The history of Douglas Lake Ranch spans a period of some 125 years dating back to the mid-1880’s. In fact, Douglas Lake Ranch itself traces its name back to 1872 when John Douglas Sr. homesteaded his first 320 acres (130 hectares) along its shore. In 1884, John Douglas Sr. sold this property to Charles Beak, who, along with Joseph Greaves, Charles Thomson and William Ward, founded Douglas Lake Cattle Company on June 30, 1886; a date which coincided with the first transcontinental train trip of the Canadian Pacific Railway.
alkali ranch history
bc's oldest cattle ranch
The Valley of the Waving Bunchgrass or Paradise Valley are but two of the early names given by those early wanderers and settlers to the pretty valley that lies fifty kilometers southwest of Williams Lake, B.C. on the Dog Creek Road. It is the home of B.C.’s oldest cattle ranch. Alkali Lake Ranch can trace its origin back to the mid-1800s. It is now, and always has been, privately owned and operated.
One such man who stayed was Herman Otto Bowe. He established a stopping house in what he called Paradise Valley and word soon spread about the quality of his establishment. It was so often described ‘as the place near the lake with the patch of alkali visible on the hillside’ that it is no wonder that it came to be called the Alkali Lake Ranch.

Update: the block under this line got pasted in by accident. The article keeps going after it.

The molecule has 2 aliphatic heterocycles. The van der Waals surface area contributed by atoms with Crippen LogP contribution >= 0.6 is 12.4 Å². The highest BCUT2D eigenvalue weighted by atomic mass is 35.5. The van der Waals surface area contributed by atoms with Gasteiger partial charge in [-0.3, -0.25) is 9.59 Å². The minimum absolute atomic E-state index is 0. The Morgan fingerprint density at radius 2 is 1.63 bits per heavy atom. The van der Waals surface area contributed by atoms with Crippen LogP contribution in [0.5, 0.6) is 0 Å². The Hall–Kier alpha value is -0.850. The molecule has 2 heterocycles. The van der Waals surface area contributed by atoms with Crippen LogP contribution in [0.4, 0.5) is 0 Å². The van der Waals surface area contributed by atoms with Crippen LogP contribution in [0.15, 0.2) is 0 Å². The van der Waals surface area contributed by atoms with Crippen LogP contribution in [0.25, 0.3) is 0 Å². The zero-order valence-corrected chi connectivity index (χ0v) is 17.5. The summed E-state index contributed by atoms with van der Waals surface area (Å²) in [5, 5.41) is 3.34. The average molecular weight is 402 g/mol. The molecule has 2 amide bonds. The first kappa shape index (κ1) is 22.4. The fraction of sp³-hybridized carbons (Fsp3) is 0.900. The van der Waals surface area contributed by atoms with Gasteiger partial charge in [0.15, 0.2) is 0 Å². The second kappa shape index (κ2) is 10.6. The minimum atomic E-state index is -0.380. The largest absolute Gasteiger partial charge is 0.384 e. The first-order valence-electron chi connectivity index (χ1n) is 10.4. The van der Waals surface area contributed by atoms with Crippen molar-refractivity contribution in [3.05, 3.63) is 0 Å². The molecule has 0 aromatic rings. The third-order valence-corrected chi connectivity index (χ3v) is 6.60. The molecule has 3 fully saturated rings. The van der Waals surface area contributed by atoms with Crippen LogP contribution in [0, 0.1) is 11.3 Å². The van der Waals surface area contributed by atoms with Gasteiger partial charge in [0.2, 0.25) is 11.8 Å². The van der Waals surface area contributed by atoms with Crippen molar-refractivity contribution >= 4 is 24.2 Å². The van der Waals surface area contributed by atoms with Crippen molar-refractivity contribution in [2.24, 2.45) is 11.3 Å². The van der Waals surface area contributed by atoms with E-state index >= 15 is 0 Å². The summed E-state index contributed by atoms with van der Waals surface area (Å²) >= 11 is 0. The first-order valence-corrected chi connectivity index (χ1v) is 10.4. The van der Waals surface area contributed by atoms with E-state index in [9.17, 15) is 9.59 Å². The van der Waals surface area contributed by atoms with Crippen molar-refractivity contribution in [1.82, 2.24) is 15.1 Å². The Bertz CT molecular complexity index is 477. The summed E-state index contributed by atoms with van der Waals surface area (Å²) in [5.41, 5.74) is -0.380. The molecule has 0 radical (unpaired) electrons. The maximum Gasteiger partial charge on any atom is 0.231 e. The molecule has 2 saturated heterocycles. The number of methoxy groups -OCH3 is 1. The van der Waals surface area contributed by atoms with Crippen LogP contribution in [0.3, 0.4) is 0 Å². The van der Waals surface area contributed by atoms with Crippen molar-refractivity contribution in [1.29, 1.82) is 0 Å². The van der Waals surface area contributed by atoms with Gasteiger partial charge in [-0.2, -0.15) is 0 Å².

Bowe took a partner, John Koster and together they increased the cattle herd and the land base. They married sisters – local First Nations women from Esket (Alkali Lake) – and raised families. Later their sons, Henry Koster and Johnny Bowe operated the ranch. Young Koster is credited with acquiring the titles for many acres of ranchland that the elder pair had held without deed. In 1909, they sold out to Englishman, Charles Namby Wynn Johnson.
Wynn Johnson significantly increased the land base buying out various neighbors and brought in some new blood, in the form of an American cowboss. Jim Turner had apprenticed under the famous Joe Coutlee of Douglas Lake Ranch, he was well into middle age when he came to Alkali and had considerable ‘cow sense’ and experience. The old way of doing things was tossed aside by Jim.